How to Be a Supportive Friend to Someone in Rehab
If someone you know has a chemical dependency issue and goes to rehab, naturally, you want to be a supportive friend. It’s important that you’re supportive in the right way. In some cases, you might think you’re helping, but you’re actually making the situation worse.
This article describes a few ways you can help a friend who is in rehab.
Set Boundaries and Stick to Them
If you want to be a supportive friend when someone’s in drug or alcohol rehab, it’s vital that you set boundaries.
For example, you might say your friend can only come to your house if they’re going to be sober. If they overstep the boundaries you set, it’s perfectly acceptable for you to cut contact, either temporarily or permanently.
Addicts need to understand their choices have consequences. Sometimes, setting boundaries is the right way for them to learn this lesson.
Take Care of Yourself First
While you should be supportive of a friend in rehab, you shouldn’t do it at great cost to yourself.
Being supportive doesn’t mean tolerating abuse. If your friend becomes abusive, it doesn’t make you a bad friend if you walk away. In fact, you might be harming their recovery process if you let them get away with being abusive to yourself or others.
Be a Patient Supportive Friend
Rehab is a long process. Sometimes, it can take over a year to successfully complete a program.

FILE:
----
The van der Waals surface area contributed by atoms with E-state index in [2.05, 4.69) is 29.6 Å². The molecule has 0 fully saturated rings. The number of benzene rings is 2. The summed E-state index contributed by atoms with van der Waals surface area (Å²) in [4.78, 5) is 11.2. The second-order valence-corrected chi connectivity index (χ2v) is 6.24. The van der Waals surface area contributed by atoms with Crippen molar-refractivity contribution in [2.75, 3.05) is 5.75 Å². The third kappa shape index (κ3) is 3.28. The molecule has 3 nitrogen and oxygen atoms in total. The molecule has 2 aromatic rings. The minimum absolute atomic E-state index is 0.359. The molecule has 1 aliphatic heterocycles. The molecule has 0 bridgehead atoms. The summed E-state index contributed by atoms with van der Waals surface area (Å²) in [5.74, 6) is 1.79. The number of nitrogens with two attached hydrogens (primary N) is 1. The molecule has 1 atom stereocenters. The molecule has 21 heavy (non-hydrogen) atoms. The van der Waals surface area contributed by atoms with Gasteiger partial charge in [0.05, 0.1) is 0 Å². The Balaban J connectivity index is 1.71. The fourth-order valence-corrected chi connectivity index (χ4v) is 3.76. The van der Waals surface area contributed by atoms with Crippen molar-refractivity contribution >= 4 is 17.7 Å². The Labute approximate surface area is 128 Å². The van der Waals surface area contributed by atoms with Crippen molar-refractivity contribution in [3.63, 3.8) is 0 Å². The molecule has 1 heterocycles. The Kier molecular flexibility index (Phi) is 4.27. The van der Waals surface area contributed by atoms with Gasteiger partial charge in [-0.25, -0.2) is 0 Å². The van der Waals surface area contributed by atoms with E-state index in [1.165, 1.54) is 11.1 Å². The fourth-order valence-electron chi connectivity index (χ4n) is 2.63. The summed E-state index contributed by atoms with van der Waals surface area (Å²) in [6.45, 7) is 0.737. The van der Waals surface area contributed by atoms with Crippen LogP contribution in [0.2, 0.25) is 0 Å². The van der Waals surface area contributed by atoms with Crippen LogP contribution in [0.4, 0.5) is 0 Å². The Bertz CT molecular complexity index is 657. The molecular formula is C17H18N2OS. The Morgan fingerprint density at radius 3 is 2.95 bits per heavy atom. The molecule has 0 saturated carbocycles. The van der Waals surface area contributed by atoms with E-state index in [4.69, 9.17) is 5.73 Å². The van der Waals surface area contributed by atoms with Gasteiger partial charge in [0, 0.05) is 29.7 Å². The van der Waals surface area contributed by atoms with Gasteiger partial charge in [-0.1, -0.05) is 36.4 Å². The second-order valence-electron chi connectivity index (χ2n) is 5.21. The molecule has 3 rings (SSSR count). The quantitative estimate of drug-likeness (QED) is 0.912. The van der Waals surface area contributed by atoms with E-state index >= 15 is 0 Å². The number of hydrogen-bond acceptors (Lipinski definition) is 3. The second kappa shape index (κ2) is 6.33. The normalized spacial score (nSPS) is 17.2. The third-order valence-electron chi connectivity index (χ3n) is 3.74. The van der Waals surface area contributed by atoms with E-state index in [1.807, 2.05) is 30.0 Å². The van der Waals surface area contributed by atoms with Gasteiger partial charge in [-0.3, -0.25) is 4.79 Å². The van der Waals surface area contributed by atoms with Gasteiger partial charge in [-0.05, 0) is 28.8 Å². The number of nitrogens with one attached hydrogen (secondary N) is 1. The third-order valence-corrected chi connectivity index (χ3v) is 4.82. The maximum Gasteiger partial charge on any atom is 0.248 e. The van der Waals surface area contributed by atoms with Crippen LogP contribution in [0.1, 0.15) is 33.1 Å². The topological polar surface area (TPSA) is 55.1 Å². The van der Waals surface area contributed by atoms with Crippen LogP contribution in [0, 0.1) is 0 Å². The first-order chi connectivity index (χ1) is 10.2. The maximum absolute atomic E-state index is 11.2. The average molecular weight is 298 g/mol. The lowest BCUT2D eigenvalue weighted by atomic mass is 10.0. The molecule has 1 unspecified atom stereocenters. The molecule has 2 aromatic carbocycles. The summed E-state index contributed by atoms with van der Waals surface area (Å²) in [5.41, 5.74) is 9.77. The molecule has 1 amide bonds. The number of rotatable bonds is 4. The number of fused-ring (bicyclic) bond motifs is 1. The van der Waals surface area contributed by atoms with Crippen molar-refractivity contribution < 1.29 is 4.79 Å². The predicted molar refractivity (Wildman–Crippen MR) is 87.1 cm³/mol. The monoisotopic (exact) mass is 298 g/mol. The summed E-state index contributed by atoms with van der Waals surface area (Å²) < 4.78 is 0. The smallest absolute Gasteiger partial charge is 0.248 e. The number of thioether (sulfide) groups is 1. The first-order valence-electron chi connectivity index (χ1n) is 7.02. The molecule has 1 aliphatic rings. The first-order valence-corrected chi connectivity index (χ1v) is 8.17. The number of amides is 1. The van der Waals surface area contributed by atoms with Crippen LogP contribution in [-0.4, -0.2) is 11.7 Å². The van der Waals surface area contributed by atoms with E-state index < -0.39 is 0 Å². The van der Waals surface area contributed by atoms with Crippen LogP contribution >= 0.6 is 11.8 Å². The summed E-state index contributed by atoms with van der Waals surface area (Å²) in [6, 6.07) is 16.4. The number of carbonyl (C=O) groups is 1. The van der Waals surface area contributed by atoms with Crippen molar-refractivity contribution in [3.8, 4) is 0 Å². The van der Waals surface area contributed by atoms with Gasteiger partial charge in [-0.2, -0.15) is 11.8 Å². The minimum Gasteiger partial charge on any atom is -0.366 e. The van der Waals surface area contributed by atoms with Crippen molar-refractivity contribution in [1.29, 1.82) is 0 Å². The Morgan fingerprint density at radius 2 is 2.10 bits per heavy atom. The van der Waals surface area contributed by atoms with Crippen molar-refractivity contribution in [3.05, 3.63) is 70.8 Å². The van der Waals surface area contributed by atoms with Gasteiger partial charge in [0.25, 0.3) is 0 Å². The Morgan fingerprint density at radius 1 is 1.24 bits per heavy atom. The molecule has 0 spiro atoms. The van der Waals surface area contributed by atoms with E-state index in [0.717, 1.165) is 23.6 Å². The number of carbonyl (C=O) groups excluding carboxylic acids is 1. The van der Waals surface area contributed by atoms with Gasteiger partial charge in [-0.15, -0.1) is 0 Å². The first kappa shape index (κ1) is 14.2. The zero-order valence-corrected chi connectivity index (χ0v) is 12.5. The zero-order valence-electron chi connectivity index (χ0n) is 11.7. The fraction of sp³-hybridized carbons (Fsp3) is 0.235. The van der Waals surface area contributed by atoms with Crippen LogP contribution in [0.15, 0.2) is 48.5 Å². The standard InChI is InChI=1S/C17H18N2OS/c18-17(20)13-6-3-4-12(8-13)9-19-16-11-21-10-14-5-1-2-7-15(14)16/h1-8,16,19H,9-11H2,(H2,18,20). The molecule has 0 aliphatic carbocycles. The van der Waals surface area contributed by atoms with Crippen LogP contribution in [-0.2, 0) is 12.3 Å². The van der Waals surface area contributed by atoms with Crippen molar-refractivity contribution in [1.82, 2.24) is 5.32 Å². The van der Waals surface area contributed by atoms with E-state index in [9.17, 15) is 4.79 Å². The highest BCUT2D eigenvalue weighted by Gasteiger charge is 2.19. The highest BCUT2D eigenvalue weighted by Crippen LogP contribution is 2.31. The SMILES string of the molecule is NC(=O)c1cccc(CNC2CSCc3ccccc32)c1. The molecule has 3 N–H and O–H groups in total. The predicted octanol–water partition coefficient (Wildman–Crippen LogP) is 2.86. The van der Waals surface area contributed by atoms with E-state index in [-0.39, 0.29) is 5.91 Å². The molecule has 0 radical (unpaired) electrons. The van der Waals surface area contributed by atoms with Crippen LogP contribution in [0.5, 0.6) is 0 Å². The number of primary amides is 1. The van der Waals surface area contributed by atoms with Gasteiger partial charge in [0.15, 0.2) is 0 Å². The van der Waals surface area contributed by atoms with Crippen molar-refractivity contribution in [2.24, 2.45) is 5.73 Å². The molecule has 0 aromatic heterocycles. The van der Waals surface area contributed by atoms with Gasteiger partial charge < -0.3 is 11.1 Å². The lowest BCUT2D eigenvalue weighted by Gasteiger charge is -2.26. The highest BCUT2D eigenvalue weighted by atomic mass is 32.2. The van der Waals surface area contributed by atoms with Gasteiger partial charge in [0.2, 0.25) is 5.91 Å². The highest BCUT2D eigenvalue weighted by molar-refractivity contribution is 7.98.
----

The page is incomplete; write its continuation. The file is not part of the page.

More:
Don’t expect rehab to work miracles. In some cases, people will relapse immediately after completing it. This can sometimes be part of the recovery process.
You should be supportive, even if your friend falls back into their old ways. Using drugs or alcohol again doesn’t necessarily mean the recovery process has failed.
Don’t Enable Them
While you should be patient and tolerant of someone going through rehab, you shouldn’t enable them.
If an addict tries to borrow money from you, you should treat it with suspicion. Never lend an addict or an alcoholic straight up cash, as they’re very likely to spend it getting intoxicated.
If you want to lend your friend money for something specific, consider doing the transaction yourself. But bear in mind an addict could still pawn items for cash.
Make Yourself Available
Someone who’s going through rehab might have moments when they feel very tempted to use drugs or drink. This might be triggered by an argument with someone, or perhaps a personal failing. You can help your friend by making yourself available in these moments.
Of course, this needs to be within reason. Calling you once in the middle of the night might be acceptable, but doing it 5 times a week shouldn’t be tolerated.
You should make yourself available to your friend. But don’t tolerate that offer being abused.
Give It Time
When it comes to rehab, patience is the key. Don’t fall into the trap of thinking rehab is a miracle cure. If you want to be a supportive friend, you need to understand that it’s the first step in a long process.